Breaking Down the Delegate Dance

NEW YORK ( TheStreet) -- Accumulating delegates is all the rage as the Republican nomination race leaves behind Super Tuesday.

Mitt Romney has grabbed 419 total delegates to take a decent lead, while Rick Santorum, Newt Gingrich and Ron Paul each have received 178 delegates, 107 delegates and 47 delegates, respectively.

With a few more than 1,500 delegates up for grabs from 28 states, three U.S. territories and the District of Columbia, the underdogs will be scrambling to pick up as many delegates as possible to prevent Romney from reaching the 1,144 needed to secure the nomination.

"The reality is, if you have a proven ability to win states, anything can happen after April 1," said a Santorum campaign source.

Five more primary contests will take place through March 13, and there's widespread confusion as to how, exactly, each state appoints its delegates. Here's a breakdown of what to expect in the near term. Rules are all according to thegreenpapers.com.

Kansas, March 10

Kansas has 40 delegates at stake on Saturday as the state's delegate allocation is broken into three categories.

First, the state awards delegates based on congressional districts. Voters will attend precinct caucuses and cast one ballot for the candidate of his or her choice. Each precinct will submit its totals to its congressional district. There are four congressional districts. Each congressional district will tally the total number of votes for each candidate. The winner of the most votes in a specific congressional district receives all the delegates in that district. Each congressional district is worth three delegates. Three delegates per the four congressional districts equals 12 delegates awarded in this category.

Second, Kansas' popular vote will be totaled and delegates will be proportioned based on the statewide total. In order to receive a slice of these delegates, a candidate must receive at least 20% of the total vote. There are 25 delegates proportioned to the different candidates in this category.

Finally, there are three party leader delegates, who must submit their vote in the national convention to the candidate who receives the most votes in Kansas.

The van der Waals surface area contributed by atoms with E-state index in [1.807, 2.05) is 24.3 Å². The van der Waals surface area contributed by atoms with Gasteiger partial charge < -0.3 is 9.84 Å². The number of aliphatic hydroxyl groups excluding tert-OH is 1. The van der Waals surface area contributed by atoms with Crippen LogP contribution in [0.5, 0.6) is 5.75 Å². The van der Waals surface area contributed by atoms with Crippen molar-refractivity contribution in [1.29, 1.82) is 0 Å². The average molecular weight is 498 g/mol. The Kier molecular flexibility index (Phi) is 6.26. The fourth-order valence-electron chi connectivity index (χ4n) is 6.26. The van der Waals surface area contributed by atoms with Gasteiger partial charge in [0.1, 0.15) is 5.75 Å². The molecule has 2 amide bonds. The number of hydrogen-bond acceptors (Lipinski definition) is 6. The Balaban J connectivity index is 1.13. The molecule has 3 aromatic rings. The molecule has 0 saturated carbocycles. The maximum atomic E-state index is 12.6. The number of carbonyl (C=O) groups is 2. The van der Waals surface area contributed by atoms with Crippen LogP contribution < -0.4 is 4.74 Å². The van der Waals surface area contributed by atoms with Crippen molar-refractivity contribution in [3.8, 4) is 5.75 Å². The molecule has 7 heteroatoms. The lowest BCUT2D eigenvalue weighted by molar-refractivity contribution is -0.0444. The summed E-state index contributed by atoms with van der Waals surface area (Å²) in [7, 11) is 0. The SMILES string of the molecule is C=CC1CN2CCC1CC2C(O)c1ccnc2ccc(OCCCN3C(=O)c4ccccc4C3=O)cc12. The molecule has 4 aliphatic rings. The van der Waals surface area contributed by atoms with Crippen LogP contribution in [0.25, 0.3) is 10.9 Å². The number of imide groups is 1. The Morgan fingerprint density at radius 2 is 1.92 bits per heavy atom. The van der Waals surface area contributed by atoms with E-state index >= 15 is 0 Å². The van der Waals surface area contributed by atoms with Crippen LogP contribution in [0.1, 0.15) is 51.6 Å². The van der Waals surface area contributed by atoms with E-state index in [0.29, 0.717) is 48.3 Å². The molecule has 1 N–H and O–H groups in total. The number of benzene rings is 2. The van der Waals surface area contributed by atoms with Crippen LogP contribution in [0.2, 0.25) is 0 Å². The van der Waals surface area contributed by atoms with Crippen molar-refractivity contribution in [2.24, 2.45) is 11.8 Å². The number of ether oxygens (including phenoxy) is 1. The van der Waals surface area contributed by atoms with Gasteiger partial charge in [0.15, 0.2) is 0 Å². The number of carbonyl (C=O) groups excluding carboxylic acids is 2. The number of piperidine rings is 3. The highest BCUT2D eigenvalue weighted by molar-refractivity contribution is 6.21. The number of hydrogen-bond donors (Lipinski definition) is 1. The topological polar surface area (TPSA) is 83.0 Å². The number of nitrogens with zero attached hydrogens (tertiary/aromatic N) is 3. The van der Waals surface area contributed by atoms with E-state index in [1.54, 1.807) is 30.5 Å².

Wyoming, March 10

Wyoming has 29 delegates at stake on Saturday as the state's delegate allocation is a non-binding caucus.

In other words, Wyoming has 23 counties grouped into 12 delegate-districts. Twenty-two of the counties are paired together to appoint one delegate. Laramie County, since it cast the most votes for the 2010 Republican for Congress, selects by itself the final of these delegates. All would-be delegates must disclose their preference before the caucuses begin.

Wyoming then meets again between April 12 and April 14 at its state convention to select its remaining 17 delegates. There is no formal system on how to choose state convention delegates, and the March 10 caucuses have no bearing on this step. Again, each would-be delegate at this step must reveal who their preference will be for the nomination. Three of these 17 delegates are unpledged Wyoming party leaders.

Alabama, March 13

Alabama has 50 delegates at stake as the state's allocation is a two-step primary process.

First, Alabama awards three delegates per congressional district. There are seven districts. If a candidate receives more than 50% of the votes in a district, he receives all three votes there. If multiple candidates receive more than 20% of the vote, but 50% or less of votes in the district, then the first-place vote-getter receives two delegates while second-place receives one delegate. Alabama awards 21 total district delegates.

Second, the state allocates 26 delegates based on the statewide primary vote total. If a candidate receives more than 50% of Alabama's vote, he wins all 26 of these delegates. If multiple candidates receive 20% or more but 50% or less of the statewide vote, then these delegates are allocated proportionally.

Three Alabama party leaders attend the national convention as unpledged delegates.

Hawaii, March 13

Hawaii has 20 delegates up for grabs as the state has a two-step caucus process.

First, precincts tally the number of votes for each candidate and send the total to the congressional district. There are two congressional districts in Hawaii that each award three delegates. Each district tallies the total number of votes for each candidate and allocates its delegates proportionally based on the district total. There are six delegates awarded at this step.

Second, the state tallies up all votes from the precinct caucuses and proportions out 11 delegates based on the percentage of votes each candidate received.

Three Hawaii party leaders attend the national convention as unpledged delegates.

Mississippi, March 13

Mississippi has 40 delegates at stake as the state takes part in a two-step primary process.

First, the state selects 12 delegates based on results from its congressional districts. Mississippi has four districts, and each district appoints three delegates. If a candidate receives more than 50% of the votes in a district, he wins all three of that district's delegates. If no one receives a majority, then all delegates who receive 15% or more of a congressional district's votes gets delegates based on their percentage of the total votes of all candidates.

Second, there are 25 delegates awarded based on the statewide primary results. If one candidate receives 50% or more of the statewide vote, he receives all 25 of these delegates. Otherwise, each candidate that gets 15% or more of the statewide vote receives delegates based on proportionality of the total votes cast.

Three Mississippi party leaders attend the national convention as unpledged delegates.

-- Written by Joe Deaux in New York.

>Contact by Email.

>Follow Joe Deaux on Twitter. Subscribe on Facebook.